Wednesday, 18 January 2017

Limerick Caspian Gull

I decided to twitch the second-winter Caspian Gull that was in Limerick city for the previous two days. The bird was photographed by Geoff Hunt on Sunday. It was identified from photos of several gulls that Geoff uploaded onto the UK Gulls Facebook page. I arrived down for first light. It took a while for most of the gulls to arrive back onto the river. The tide was also high which left none of the river bank exposed. I started by Saint Michaels Rowing Club where the bird had been seen over the last two days. I then moved up along the river as far a Thomond Weir where most of the gulls were initially. I was pleasantly surprised to come across an adult Yellow-legged Gull. Quite a small bird but with a pristine clean white head and underparts along with a red orbital ring and bright, thick bill. After a few hours and several trips up and down the river there was no sign until I got a call from joh Murphy who had the gull at the usual spot at 11.30. The bird quickly disappeared and after a while we decided to have a quick look for a flock of Waxwings at a nearby housing estate. No joy on that front either. We headed back into the city and while I was telling an inquisitive passer-by what we were up to, the bird flew in. It greatly appreciated the slices of bread which I produced. It didn't spend too much time on the concrete slipway but when present was quite approachable. I probably didn't hang around for more than 40 minutes only to disappear back into the ether of city buildings. This is obviously the first record for county Limerick with the only other west coast records being a first-winter at Termoncarragh Lake, Co. Mayo on 28th February 2006 and a third-winter at Killybegs, Co. Donegal from 13th to 14th March 1998.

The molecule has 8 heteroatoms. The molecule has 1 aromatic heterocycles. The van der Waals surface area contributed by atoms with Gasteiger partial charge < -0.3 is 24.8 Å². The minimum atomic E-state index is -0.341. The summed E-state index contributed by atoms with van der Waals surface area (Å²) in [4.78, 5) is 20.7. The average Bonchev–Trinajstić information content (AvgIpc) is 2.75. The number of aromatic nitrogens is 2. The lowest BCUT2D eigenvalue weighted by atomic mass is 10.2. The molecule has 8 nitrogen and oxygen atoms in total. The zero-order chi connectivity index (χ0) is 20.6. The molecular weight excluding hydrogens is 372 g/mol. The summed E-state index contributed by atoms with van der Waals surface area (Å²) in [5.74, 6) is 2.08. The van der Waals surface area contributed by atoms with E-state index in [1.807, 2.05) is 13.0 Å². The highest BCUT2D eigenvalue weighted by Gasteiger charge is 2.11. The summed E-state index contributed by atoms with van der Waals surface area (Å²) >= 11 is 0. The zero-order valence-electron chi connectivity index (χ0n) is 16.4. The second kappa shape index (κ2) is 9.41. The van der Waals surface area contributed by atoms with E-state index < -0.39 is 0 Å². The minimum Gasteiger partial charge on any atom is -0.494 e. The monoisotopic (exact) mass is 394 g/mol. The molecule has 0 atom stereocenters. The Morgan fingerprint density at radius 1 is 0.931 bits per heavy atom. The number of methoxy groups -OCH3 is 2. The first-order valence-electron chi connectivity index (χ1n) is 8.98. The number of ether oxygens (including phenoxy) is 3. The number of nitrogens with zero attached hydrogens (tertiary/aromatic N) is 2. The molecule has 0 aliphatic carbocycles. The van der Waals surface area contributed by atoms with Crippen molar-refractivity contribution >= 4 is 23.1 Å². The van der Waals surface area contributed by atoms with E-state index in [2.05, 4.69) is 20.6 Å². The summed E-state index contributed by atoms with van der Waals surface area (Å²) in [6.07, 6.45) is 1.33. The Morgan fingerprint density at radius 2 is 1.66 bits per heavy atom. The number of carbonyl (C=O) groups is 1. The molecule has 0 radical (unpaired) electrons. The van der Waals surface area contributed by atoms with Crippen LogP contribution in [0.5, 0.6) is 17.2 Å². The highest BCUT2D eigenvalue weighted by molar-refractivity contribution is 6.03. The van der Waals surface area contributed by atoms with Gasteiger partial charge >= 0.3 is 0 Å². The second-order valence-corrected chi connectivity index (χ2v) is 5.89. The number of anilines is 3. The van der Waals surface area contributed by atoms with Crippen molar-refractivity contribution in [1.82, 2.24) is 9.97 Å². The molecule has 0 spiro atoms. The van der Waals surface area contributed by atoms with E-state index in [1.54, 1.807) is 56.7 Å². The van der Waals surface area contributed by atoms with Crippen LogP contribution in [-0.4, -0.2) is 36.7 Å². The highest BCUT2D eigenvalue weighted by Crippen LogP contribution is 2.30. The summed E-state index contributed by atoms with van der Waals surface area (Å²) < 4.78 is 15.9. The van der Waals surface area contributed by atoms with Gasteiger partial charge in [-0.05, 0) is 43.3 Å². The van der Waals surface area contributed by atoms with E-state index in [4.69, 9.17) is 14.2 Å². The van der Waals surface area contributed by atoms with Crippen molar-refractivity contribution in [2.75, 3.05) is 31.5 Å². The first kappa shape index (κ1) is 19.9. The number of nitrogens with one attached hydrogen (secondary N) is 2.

There are only thirteen accepted records for the Republic of Ireland so they are still quite a rarity here. Looking through the list of Caspian Gull reports for Ireland on the Birdguides archive I was quite surprised at the amount of unsubstantiated records reported over the last seventeen years or so, probably more than total of accepted records. The total absence of proper documentation for most of these reports is quite disappointing I must say.

Adult Yellow-legged Gull in the early morning misty gloom.

Adult Yellow-legged Gull, phone-scoped. 
Adult Yellow-legged Gull, phone-scoped. 

Adult Yellow-legged Gull, phone-scoped. 

Adult Yellow-legged Gull, phone-scoped. 
Adult Ring-billed Gull

208P colour ringed Black-headed Gull, most likely a bird from Lough Mask, Co. Mayo.

1 comment:

  1. I really like your post. You took an amazing shots!!! Those Gulls look so beautiful in each picture!!!